Rothamer is the Robert Lorenz Professor and Director of the Engine Research Center in the Department of Mechanical Engineering. He is an expert in combustion, internal combustion (IC) engines, renewable fuels, and optical diagnostics. His research is focused on understanding thermo-fluid and chemical processes in engines to improve and enable the operation of engines on renewable fuels. His research group develops and applies advanced laser and optical diagnostic techniques to study these areas inside IC engines.
Rothamer obtained his bachelor’s and master’s degrees in mechanical engineering from the UW-Madison in 2000 and 2002, respectively. He earned his PhD from Stanford University in mechanical engineering in 2008. Rothamer joined the Department of Mechanical Engineering at UW-Madison in 2008 as a faculty member and received an NSF CAREER award in 2011. During the COVID-19 pandemic he applied his expertise in aerosols and filtration to study the impact of room ventilation, mask filtration, and mask fit on SARS-CoV-2 transmission in classroom settings. This work was cited by the CDC and received a best paper award from an ASHRAE journal.
Ed Borbely became associate dean for Interdisciplinary Professional Programs in summer 2019. In this role, he oversees the Office of Interdisciplinary Professional Programs. Working collaboratively with engineering academic departments, campus units and industry, he leads the development, marketing and delivery of lifelong learning opportunities, including professional and online degree programs, on-campus accelerated master’s degree programs, and non-credit programs.
Borbely’s leadership in establishing online learning capabilities, developing new interdisciplinary programs, and building relationships with faculty, academic leaders, and employers has benefitted students and communities on campus, regionally and around the globe since 1984. He has served as associate dean and executive director of graduate and professional education in the School of Engineering and Applied Science at Washington University in St. Louis. There, he led the development and delivery of interdisciplinary and professional programs in engineering, management, technology, healthcare, and organizational leadership for both on-campus and online students. He collaborated closely with department chairs and faculty to launch new degree and certificate programs and to increase core faculty engagement in learning design and innovation, strategic planning and implementation, curriculum development, and improved learning outcomes.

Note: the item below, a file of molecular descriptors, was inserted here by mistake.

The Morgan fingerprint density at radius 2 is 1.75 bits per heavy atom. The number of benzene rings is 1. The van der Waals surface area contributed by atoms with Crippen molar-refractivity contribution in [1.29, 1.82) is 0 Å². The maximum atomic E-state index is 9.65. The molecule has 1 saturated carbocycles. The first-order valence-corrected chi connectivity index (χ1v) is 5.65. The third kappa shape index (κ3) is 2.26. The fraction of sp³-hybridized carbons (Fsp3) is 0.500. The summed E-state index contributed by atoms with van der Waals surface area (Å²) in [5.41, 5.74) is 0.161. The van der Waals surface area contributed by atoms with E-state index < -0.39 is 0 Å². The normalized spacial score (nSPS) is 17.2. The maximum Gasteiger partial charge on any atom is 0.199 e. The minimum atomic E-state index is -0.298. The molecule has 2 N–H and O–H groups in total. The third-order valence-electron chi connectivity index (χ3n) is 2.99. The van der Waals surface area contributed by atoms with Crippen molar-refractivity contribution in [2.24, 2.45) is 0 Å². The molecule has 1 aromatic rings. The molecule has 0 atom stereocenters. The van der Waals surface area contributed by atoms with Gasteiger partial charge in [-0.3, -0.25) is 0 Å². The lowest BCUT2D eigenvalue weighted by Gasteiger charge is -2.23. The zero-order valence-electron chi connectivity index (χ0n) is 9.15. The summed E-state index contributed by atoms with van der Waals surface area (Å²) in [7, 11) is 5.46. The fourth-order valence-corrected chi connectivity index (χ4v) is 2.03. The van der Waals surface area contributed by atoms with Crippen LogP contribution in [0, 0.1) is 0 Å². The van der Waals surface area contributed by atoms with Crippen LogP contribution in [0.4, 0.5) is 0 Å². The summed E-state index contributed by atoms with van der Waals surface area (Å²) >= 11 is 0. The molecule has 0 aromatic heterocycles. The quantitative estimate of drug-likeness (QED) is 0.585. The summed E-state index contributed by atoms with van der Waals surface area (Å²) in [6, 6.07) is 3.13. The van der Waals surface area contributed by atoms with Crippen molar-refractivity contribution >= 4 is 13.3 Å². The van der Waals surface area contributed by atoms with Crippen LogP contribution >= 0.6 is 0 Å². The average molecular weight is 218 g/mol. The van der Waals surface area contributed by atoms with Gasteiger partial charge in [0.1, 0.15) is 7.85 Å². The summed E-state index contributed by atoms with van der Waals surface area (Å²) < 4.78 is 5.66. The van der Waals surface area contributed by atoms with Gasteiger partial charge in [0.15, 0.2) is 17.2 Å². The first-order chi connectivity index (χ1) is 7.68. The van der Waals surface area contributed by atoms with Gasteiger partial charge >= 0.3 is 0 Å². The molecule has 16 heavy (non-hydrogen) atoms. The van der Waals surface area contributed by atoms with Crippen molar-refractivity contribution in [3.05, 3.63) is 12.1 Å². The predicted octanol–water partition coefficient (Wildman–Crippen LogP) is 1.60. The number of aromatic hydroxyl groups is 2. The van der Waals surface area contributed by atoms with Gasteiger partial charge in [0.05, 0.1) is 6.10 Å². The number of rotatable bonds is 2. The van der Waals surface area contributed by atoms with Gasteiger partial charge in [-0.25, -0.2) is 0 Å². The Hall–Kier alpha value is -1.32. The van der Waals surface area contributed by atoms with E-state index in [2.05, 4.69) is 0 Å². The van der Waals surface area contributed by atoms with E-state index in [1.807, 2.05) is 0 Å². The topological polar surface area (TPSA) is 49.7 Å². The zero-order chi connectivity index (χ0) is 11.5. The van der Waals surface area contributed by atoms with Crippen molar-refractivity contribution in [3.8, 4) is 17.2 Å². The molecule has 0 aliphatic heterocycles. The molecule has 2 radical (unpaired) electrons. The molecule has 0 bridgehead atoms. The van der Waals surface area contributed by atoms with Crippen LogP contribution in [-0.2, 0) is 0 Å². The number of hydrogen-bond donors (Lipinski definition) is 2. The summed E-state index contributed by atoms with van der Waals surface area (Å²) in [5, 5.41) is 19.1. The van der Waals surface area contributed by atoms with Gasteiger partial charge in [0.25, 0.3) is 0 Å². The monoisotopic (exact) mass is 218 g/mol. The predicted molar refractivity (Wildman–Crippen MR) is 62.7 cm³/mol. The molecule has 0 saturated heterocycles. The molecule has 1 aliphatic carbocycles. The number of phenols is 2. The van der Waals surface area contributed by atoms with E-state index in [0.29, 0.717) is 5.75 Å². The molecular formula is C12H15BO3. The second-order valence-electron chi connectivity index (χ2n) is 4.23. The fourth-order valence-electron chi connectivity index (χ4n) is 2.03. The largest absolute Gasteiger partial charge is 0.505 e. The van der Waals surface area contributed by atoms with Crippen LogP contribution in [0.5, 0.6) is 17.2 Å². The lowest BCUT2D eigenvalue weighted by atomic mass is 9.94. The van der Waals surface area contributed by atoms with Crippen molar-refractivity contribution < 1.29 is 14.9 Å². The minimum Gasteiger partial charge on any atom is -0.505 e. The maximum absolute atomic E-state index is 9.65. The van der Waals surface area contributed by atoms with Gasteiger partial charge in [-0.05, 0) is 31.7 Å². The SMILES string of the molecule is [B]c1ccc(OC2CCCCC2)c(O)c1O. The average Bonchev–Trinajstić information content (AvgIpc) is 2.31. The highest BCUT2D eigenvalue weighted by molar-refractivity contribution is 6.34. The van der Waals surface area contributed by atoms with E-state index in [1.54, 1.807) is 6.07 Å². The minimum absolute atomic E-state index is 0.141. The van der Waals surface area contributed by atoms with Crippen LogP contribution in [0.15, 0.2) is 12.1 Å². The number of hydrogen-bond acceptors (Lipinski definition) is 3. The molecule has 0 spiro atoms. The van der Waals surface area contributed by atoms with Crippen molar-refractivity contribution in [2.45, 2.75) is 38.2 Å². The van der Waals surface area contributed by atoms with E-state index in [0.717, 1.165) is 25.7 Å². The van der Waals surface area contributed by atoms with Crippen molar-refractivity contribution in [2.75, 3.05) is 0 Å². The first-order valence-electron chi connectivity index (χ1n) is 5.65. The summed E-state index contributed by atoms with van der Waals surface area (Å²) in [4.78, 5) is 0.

For the 21 years prior, he served in a variety of increasingly responsible roles at the University of Michigan in Ann Arbor, where he was director of the Integrative Systems and Design Division and its predecessor units, including InterPro and the Center for Professional Development in the College of Engineering. At Michigan, he spearheaded and directed all aspects of technology development for the College of Engineering’s online learning systems, enrollment services, digital marketing, operations, and the administration of many successful professional programs serving students both on-campus and online in Europe, Asia, and throughout the Americas. He also led and managed efforts to engage faculty, staff, and global client organizations to create eight successful master’s programs, including those in systems engineering and design, energy systems, and design science, and more than 100 short courses and professional development programs for working professionals throughout the world.
In addition, Borbely previously was director of off-campus education in the School of Engineering and Applied Science at Columbia University in New York, where he was responsible for graduate distance education and other nontraditional programs in engineering. He was a faculty fellow with the New Jersey Department of Higher Education, leading the New Jersey Intercampus Network (NJIN) project. He also has been a consultant on telecommunications, instructional technology and methodology, and distance learning initiatives for a variety of organizations throughout the world, and has served as an executive in three successful edtech startup companies.
Borbely holds a bachelor’s degree in communication, information, and library science from Rutgers University-New Brunswick and a master’s degree from the New York University Interactive Telecommunications Program. He serves on the governing council of the International Association of Continuing Engineering Education. He also has been an active member and leader in several other professional and community organizations.
As associate dean for advancement for the College of Engineering, Cathleen Walters oversees the college development, alumni relations, corporate relations and communications teams and is carrying out a new model for advancement developed in collaboration with UW Foundation.
With an array of experience that includes major-gift fund-raising in healthcare, academia and nonprofit settings, Walters joined the college as associate dean in fall 2013. Prior to this position, she was director of philanthropy for the Columbia St. Mary’s Foundation in Milwaukee, where she worked on a $45 million capital campaign to build a new hospital. Walters also has held development director positions with Purdue University, the University of Wisconsin-Milwaukee, the University of Pennsylvania, Bethesda Lutheran Homes and Services in Watertown, Wisconsin, and Family Sharing of Ozaukee County in Grafton, Wisconsin.